The confrontations that occurred throughout 1964 and 1965 were provoked by several factors, including boredom and the mass media coverage, which in a way, encouraged the violence by building it into a spectacle and creating a Mod-Rocker polarity which forced many non-Mod and non-Rocker teenagers to take sides (Brake Comparative Youth Culture 64). Though opposites, Mods and Rockers were not natural enemies, since their geographical areas were separate; Mods were usually from London and Rockers were usually from Northern towns, and physical confrontation between the groups had to be created by having them meet outside of their natural habitats (Barnes 126).
Newspaper headlines, such as "Day of Terror by Scooter Groups" and "Wild Ones Invade Seaside" only served to draw troublemakers and more media to the scene. Every bank holiday, the newspapers would make predictions of violence that served to attract trouble to a particular town. "The scene had been set for a battle. People had gone down to see the skirmishes. After all it was cheaper than taking the children to the circus. The press were standing around with cameras waiting for something to happen" (Barnes 128).
All the media attention transformed the Mods, at least in the public eye, into a fighting gang. A Margate magistrate described them as "long-haired, mentally unstable, petty little hoodlums, these sawdust Caesars, who can only find courage like rats, in hunting in packs" (Booker 237). The combination of "indiscriminate prosecution, local overreaction and media stereotyping" created a "cabalism; the solidifying of amorphous groups of teenagers into some sort of conspiratorial collectivity, which had no concrete existence" (Brake Comparative Youth Culture 64). However, in the public's memory and in the "Mod myth", the Mod-Rocker fights are an important image: a Mod participant remembers Margate as "great... like a battlefield. It was like we were taking over the country" (Booker 225).
Increased commercialization brought about "the spiritual death of Mod" by about 1965. "Certain substantial and highly influential sections of the media had come to recognize the vast potential of the youth market and had begun to exploit that market to the full" (Clarke, Hebdige, Jefferson 88). From 1965 to 1968, there were magazines, boutiques, clubs, radio stations, and television shows (Ready Steady Go! and Whole Scene Going) all geared toward the "Mod" market, all of which "effectively popularized the Mod life-style and simultaneously disarmed and deprived it of its original meaning" (Clarke, Hebdige, Jefferson 88). Mods splintered into groups, each which took a different direction. "Art school" Mod became "swinging London" and later, hippies. "Hard Mods" rediscovered their working-class roots and became skinheads. Some "stuck with soul," reappearing as the Northern soul subculture of the seventies (Pearce Something Beginning With O 7).
"Swinging London" was the media's name for the cultural impact of Mods on London's fashion designers, artists and the young "aristo-bohemians" known as the "Chelsea set" (Hewison 71). Jonathan Miller described this trend in the New Statesman in 1964:
Economic growth in the areas of media and fashion, brought on in part by the consumerism of the Mods and the creation of a Mod youth market, led to an "acceleration of some people's careers in journalism, some businesses, theater and art" (Hewison 73). This new society of artisans and businesspeople tended to be young and from a mixture of class backgrounds, and the media celebrated the "youthfulness" and "classlessness" that was in vogue, though in reality, a new "talent class" had been created (Nehring 239). David Bailey, a fashion photographer, published his Box of Pin-Ups in 1965, which documented the members of this new class: photographers (including himself), pop singers and their managers such as the Rolling Stones and Andrew Loog Oldham, actors (Michael Caine), dancers, models (Jean Shrimpton), fashion designers, boutique owners, interior decorators, club owners, artists, hairdressers (Vidal Sassoon) and even criminals (the Kray brothers) (Hewison 73-74).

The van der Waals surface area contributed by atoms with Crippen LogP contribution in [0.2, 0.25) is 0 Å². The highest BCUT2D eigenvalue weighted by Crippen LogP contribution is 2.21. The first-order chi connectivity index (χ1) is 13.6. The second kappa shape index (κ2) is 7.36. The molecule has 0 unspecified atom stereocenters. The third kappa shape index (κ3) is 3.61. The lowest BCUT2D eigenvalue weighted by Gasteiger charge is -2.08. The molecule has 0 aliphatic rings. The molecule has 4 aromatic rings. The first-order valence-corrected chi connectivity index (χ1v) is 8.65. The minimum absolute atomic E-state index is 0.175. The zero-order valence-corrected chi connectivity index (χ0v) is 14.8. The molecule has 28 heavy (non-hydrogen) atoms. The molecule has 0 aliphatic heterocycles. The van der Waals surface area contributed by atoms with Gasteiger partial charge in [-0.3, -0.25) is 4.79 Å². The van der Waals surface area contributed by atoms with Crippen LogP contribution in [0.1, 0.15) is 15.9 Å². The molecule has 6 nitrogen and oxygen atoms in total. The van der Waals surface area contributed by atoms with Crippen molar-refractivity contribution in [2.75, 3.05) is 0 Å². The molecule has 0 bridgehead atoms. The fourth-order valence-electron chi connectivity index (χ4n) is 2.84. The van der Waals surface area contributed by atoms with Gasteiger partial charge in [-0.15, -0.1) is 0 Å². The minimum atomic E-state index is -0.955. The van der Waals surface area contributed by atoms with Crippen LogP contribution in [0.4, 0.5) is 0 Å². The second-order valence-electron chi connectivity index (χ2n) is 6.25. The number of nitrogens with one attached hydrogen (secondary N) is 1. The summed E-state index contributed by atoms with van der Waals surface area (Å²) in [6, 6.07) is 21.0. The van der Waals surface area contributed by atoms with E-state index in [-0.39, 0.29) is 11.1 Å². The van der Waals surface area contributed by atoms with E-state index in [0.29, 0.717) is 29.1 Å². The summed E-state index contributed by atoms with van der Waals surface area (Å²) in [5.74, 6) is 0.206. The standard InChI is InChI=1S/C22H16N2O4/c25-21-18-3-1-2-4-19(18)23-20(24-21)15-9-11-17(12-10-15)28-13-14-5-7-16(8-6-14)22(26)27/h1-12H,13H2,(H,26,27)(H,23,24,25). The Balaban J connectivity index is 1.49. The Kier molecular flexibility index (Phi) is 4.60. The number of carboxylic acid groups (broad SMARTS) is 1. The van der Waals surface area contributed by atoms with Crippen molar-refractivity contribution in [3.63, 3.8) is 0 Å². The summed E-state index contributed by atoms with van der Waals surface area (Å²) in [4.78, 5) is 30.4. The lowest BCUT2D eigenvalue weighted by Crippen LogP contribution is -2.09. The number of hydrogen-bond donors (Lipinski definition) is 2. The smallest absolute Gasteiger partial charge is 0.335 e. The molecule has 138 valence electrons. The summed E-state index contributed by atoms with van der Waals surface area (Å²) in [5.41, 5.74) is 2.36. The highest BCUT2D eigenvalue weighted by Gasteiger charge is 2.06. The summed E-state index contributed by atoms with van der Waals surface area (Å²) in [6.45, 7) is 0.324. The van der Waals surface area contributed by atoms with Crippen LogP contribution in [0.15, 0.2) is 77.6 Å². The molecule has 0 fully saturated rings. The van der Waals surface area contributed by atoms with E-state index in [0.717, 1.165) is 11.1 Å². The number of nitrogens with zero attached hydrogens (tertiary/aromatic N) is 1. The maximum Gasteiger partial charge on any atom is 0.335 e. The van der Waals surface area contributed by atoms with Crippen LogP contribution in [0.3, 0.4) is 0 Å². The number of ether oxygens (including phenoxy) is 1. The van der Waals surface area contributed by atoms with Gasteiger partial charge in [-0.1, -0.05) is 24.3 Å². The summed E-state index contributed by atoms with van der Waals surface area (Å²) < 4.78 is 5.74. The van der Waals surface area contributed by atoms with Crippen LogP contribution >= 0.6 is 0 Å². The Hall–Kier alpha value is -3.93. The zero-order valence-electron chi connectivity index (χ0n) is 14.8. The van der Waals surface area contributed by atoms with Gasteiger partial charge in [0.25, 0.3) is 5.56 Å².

The greatest impact of this period was to extend the word "Mod" to describe all of popular design, from music and fashion to furniture (Whiteley 6). The influence of Mod consumerism was evident in the new designs, and ever-present desire for new products led to the use of materials like paper and plastic in fashion and furniture design: "the mini-dress of ever-shortening length and adorned with a variety of patterns in colorful combinations, silver polyvinyl chloride clothing influenced by the space race, throwaway paper furniture with a life-span of six months at the most, posters paying homage to pop groups and boutiques, and cheap mugs emblazoned with the Union Jack or the Stars and Stripes" (Whitely 6). In describing some of the new boutiques, Andy Warhol also described the new style and its meaning: "...almost everything in the store would disintegrate within a couple of weeks, and that was really Pop... Paraphernalia had become a really mass boutique, which was sort of a contradiction - now if you designed for them, you had to be able to make LOTS of whatever you made, enough to send out to their stores all over the country. The masses wanted to look non-conformist, so that meant the non-conformity had to be mass-manufactured" (Palmer 92). Other developments of the period were that more men took fashion seriously (menswear sales sere up 15 percent in 1965) and that fashion began to "trickle up" from street and subculture styles to couture, rather than the opposite (Whiteley 103, Palmer 88-89).